Secondly, following a year where countless authoritarian governments have tumbled as the Arab Spring spread across a number of regions it is clear that governments have to show a willingness to adapt. For Kazakhstan this is particularly important as it seeks to maintain positive engagement with the West, which represents an important source of investment money. In 2010 for example foreign direct investments in Kazakhstan amounted to US$9.9billion

Mr Nazarbayev led Kazakhstan to independence in 1991 BBC
For the UK, this is good news. Its exports to Kazakhstan in 2010 were worth US$315 million and its imports US$300 million. Arguably, Nazarbayev’s rule has generally provided the required political stability whilst being very open to foreign investment and promoting legislation and reforms aimed at further encouraging investment. However, events of the last twelve months in North Africa and the Arab world undoubtedly prove the need for the Kazakh regime to adapt to the current climate and to liberalize, rather than relying on its authoritarian hold on power.

A positive sign in terms of the UK’s interests has been the regime’s willingness to directly engage the UK, as well as other Western states, in its reform process. It has been announced that President Nazarbayev is now receiving advice from former British Prime Minister Tony Blair, whilst also considering taking on other western advisers. While it is difficult to look at this appointment without ignoring the reportedly large payments involved, as well as Blair’s blotchy record in advising foreign rulers such as Muammar Qaddafi, it is very much a step in the right direction.

The challenge now, for both Nazarbayev and the UK will be to build on these small steps and pro-actively work towards securing real commitment from Kazakhstan towards the development of a more open and democratic state. UK involvement in this would allow for Nazarbayev to prove that his willingness to adapt is real, whilst also helping him to ensure the financial, political and social stability of his country. Obviously all this would require time and patience but the potential rewards for the UK in the long-term would be worth it. If reforms were to progress thanks to UK engagement and Kazakhstan were to move towards a more open and multiparty system of governance, this would mean the UK could have a strong presence in what is a tremendously important region, due to its immense resources and its proximity to powers like Russia and China. In the short-term, engagement will provide reassurances for UK investors and opportunities for the UK government to explore whether Nazarbayev is actually serious about implementing reforms.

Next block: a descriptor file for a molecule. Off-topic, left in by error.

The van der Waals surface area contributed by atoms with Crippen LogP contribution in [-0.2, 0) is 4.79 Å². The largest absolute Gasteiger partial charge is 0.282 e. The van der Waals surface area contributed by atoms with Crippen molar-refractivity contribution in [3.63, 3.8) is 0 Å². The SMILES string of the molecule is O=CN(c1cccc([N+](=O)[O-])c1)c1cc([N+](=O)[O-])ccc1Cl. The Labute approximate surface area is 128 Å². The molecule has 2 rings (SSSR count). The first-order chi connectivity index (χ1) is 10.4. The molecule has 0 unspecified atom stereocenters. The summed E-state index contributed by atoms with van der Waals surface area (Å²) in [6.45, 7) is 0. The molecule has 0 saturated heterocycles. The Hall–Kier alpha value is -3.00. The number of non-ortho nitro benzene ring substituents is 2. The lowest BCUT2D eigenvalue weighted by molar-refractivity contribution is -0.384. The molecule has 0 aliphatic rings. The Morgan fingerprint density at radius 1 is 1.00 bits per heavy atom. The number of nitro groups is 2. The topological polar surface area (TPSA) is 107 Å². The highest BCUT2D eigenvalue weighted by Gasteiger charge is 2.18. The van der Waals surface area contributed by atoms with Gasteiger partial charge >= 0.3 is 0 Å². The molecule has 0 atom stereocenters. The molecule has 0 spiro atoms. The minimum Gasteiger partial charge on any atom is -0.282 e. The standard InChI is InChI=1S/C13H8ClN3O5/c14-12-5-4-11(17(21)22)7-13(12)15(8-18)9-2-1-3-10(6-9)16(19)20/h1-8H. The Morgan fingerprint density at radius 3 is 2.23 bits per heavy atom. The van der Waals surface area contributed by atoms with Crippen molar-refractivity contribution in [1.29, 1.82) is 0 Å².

Only time will show whether Nazarbayev’s commitment to change is serious and currently it is difficult to view his rhetoric as little more than a democratic facade. While the new parliament boasts the inclusion of three parties, Nazarbayev’s Nur Otan still holds an overwhelming majority, and in Zhanaozen a state of emergency remains. Despite this, the combination of the current world-wide political and financial climate suggests that now is a good time for UK-Kazakh relations to progress. What is now required, is a commitment from Nazabayev to implement changes and willingness from the UK to commit to engagement with Kazakhstan in the long-term.